This is a great way to remember that the purpose of training and development is not to “fix” people. People can learn and improve, but they will always be more powerful in their areas of strength… and never eliminate their areas of weakness. A key responsibility for a leader is to “fit” people into a role that is good for them, a role that matches their strengths.

In order to “fit” people into their best role, a leader must know the vision and the roles necessary for accomplishing the vision. The leader must also know their people well.

The BE, DO, HAVE, and HELP Framework²

Blanchard and Miller mention this framework taught by Bobb Biehl. The tool is helpful for getting to know your people and building a deeper relationship with them. The idea is to ask someone to share the top five things they would put in each category: five things they want to be (ex. a better mom), five things they would like to do (ex. attend a special event), five things they want to have (ex. more family time), and five people/areas where they would like to help (ex. favorite charities). Then, as the leader, look for opportunities to resource these areas – provide a ticket, a mentor, a network contact, a training, a workload/hour adjustment, etc.

The SERVE principles 

SERVEEach letter stands for one of the five key principles of leadership success. The book’s entertaining and effective story format explains each of these principles.

There is also a helpful self-assessment on these principles included in the book.

If you want to improve your leadership, I highly recommend this book. If you read it ten years ago, maybe you would like to read it again!

What do you think is part of the secret of leadership?

_______________________

¹ Blanchard, K. and Miller, M. (2014). The Secret: What Great Leaders Know and Do. Berrett-Koehler Publishers, Inc. (p. 70)
² Ibid (p. 94)
Celebrate 10 years by reading a #freesample of #TheSecret by @kenblanchard & @LeadersServe here:  http://bit.ly/TheSecret10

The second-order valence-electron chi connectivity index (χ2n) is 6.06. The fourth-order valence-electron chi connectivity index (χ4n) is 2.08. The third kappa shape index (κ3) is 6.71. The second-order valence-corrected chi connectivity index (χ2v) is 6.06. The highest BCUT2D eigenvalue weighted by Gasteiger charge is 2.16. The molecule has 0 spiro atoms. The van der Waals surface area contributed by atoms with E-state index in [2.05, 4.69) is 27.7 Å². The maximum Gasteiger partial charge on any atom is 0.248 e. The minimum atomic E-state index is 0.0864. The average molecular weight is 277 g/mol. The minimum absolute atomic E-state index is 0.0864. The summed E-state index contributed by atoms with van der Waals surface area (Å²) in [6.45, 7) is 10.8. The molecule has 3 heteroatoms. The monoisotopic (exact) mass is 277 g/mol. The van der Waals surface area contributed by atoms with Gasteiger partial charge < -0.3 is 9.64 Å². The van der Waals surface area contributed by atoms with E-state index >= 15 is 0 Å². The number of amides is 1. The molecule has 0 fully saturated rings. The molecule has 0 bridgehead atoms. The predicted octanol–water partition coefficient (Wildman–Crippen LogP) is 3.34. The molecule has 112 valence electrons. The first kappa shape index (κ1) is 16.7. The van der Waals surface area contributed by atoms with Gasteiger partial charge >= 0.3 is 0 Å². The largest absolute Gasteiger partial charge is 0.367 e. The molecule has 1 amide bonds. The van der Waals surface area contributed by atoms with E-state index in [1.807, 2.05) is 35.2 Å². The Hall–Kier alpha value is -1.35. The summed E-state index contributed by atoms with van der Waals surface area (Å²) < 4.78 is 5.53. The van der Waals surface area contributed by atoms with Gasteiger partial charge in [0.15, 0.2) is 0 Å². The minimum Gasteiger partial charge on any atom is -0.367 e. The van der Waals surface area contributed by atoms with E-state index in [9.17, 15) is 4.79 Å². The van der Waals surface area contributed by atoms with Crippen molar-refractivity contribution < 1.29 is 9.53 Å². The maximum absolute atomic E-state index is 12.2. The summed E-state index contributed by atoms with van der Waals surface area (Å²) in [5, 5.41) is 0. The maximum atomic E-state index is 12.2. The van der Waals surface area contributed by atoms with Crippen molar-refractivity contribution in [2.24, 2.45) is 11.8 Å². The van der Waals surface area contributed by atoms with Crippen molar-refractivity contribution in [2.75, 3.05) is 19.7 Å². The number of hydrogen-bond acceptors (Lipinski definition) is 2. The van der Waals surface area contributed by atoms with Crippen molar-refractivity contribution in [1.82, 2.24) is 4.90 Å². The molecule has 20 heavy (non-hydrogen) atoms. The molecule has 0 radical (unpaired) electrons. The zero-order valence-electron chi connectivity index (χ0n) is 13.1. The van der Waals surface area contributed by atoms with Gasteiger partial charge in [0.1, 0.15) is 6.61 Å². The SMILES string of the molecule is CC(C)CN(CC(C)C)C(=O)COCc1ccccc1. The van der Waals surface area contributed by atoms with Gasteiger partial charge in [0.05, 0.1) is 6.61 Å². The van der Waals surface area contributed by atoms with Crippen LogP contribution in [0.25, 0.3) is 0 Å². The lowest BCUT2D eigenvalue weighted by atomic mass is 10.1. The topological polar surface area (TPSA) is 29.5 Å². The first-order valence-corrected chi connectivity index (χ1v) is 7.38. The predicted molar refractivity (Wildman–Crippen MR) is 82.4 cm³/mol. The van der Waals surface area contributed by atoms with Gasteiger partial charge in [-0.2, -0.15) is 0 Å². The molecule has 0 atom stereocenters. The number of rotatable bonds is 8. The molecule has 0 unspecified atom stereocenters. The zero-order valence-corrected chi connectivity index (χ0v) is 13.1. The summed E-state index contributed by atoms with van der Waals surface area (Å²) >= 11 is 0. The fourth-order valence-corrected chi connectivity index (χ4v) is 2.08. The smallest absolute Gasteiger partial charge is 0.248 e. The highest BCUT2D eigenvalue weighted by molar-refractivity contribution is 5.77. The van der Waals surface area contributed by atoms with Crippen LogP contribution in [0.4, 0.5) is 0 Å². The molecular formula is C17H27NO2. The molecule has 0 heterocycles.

el corazón del liderazgo

heart_of_L_12_1_

Palabras de impacto. Excelente historia. Libro de fácil lectura. ¿Qué podría ser mejor?

Acepté la oportunidad de formar parte del equipo de lanzamiento del nuevo libro de Mark Miller, The Heart of Leadership (El CORAZÓN del LIderazgo). Lo leí en unas pocas horas(!), pero estaré refiriéndome de nuevo a él durante mucho tiempo.

Sin carácter de liderazgo,
a nadie le importan tus habilidades.

El libro de Mark cuenta la historia de Blake Brown y su búsqueda por aquello que hace a un líder diferente después de haber perdido una ascenso de liderazgo. Blake busca la ayuda de su mentora, Debbie Brewster, quien lo manda a entrevistarse con cinco personas especiales. Cada una de las cinco comparte con Blake un elemento del carácter de liderazgo. Blake hace tanto un cambio en su corazón en el proceso, como en su liderazgo en casa y en el trabajo. 

Este libro es de lectura fácil, sencilla y rápida… pero de gran profundidad en su contenido. Aquí hay un pequeño resumen de los puntos claves de The HEART of Leadership (El CORAZÓN del Liderazgo), pero ¡te recomiendo mucho que compres el libro!

H

AMBRE POR SABIDURÍA   La sabiduría afecta todas nuestras decisiones. Mark menciona cuatro maneras para cultivar un hambre por sabiduría: 1) enfocarse en la búsqueda y no en el resultado; 2) estar abierto a las aportaciones, nuevas ideas, opiniones diferentes; 3) crecer constantemente y 4) establecer una red de mentores para   pedir consejo. 

E 2SPERAR LO MEJOR   Los líderes ven el potencial, lo que podría ser. Generalmente son optimistas y creen lo mejor de los demás y de ellos mismos. No ignoran la realidad o los hechos, pero por lo general ven el vaso 100% lleno – ¡mitad líquido… y mitad aire!

A 2CEPTAR RESPONSABILIDAD   Mark dice que los líderes “se apropian” de sus acciones y de las acciones de los demás. Aceptan la responsabilidad cuando el equipo fracasa. Los líderes no culpan a otros; evitan el orgullo y el complacer a las personas y… ¡dan el honor a otros!   

RESPONDER CON VALENTÍA   Los líderes no dudan cuando se topan con situaciones difíciles o desafiantes; toman la iniciativa para mediar relaciones rotas, desafiar a la gente a crecer o tomar decisiones difíciles o poco populares. Puede que se equivoquen alguna vez, pero deciden actuar.  

T(THINK) PENSAR PRIMERO EN OTROS   Este es el punto más importante de todos. El líder siervo trabaja para asegurarse que los demás tengan éxito y que se sientan honrados y valorados… pero debe actuar con una actitud de corazón sincera; no puede fingir o manipular.

Al leer el libro de Mark, sentí numerosos tirones en mi corazón en cada capítulo. Al igual que el imaginario Blake, descubrí evidentes áreas débiles y muchas otras en las que puedo mejorar. Mark usa un iceberg para ilustrar que tan sólo el 10% del liderazgo son las habilidades que se muestran sobre el agua y el 90% del liderazgo es el carácter de liderazgo debajo de la superficie.